The Interstate Compact for the Placement of Children (ICPC)

Working Hand in Hand for Your Relative in Kinship Foster Care

The Interstate Compact for the Placement of Children (ICPC)You get an unexpected call informing you a relative who lives in another state has been placed into foster care. After the initial feeling of shock leaves, you realize immediate action must be taken. You want to bring the child into your home and give him the support he needs after such a traumatic experience, but you may be unsure of the steps involved. Continue reading

Kinship Caregiver Challenges – Where to Turn

Kinship Caregiver Challenges & Concerns

kinship caregiver challenges

Photo by Ricardo Santeugini

Kinship caregiver challenges are very similar to challenges faced by foster parents, but the emotional impact of raising a relative’s child is unique. While foster parents make a conscious, well-planned decision to take a child into their home, kinship caregivers often have to make the decision quickly and without preparation. Also, because the child is family, there are complex emotions that kinship parents must cope with, including being torn between the needs of the child they’re caring for and, in many cases, the wants of their own child.

There are many topics of concern that kinship caregivers face; here is a partial list: Continue reading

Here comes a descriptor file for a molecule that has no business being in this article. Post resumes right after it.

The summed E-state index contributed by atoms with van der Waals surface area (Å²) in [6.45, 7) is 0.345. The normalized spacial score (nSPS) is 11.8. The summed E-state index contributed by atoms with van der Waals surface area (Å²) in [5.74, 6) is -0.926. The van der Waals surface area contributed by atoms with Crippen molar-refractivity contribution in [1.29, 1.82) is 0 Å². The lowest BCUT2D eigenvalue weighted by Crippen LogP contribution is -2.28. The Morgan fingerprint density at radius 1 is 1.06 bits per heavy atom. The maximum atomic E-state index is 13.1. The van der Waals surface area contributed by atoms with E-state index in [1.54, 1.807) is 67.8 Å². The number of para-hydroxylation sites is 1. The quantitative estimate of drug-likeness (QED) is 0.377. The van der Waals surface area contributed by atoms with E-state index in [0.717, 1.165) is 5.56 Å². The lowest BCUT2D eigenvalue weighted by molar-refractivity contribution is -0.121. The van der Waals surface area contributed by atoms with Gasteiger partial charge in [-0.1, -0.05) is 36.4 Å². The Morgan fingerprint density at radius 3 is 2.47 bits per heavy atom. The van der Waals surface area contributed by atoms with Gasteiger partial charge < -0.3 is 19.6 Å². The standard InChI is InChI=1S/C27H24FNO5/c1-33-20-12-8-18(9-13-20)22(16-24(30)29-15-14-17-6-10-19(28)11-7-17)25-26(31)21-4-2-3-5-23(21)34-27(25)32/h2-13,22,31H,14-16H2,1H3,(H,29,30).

Kinship Care in the United States: An Overview

kinship care in the united statesThe number of children in kinship care in the United States is growing. This shift has led to new challenges for families and the development of special programs to meet their unique needs.

Across the United States, many aunts, uncles, grandparents, other relatives and family friends are providing care to children who are unable to live with their birth parents. This method of care is commonly referred to as kinship care. Relatives and family friends, who are known to a child, can often help ease the pain and sorrow of separating from a parent by offering a safe and nurturing environment. Continue reading

Kinship Care on the Rise

While foster parents continue to be the safety net for our country’s abused and neglected children, in recent years a significant change has begun to take place. More and more, instead of placing these children in the homes of strangers, caseworkers strive to place them in the homes of relatives or family friends, also known as kinship homes.

kinship careThis change has resulted in more grandparents raising grandchildren then ever before. In 2012, National KIDS COUNT reported that 4% of all children under the age of 18 in the United States were living in a home where a grandparent was their primary caregiver. This number is likely to rise going forward.

New Jersey follows this trend, with grandparents, aunts and uncles and family friends being approached first to take in at risk children, rather than sending them immediately to foster homes. Kinship caregivers must become licensed, just as foster parents must, to take in children who are in the custody of the State. Continue reading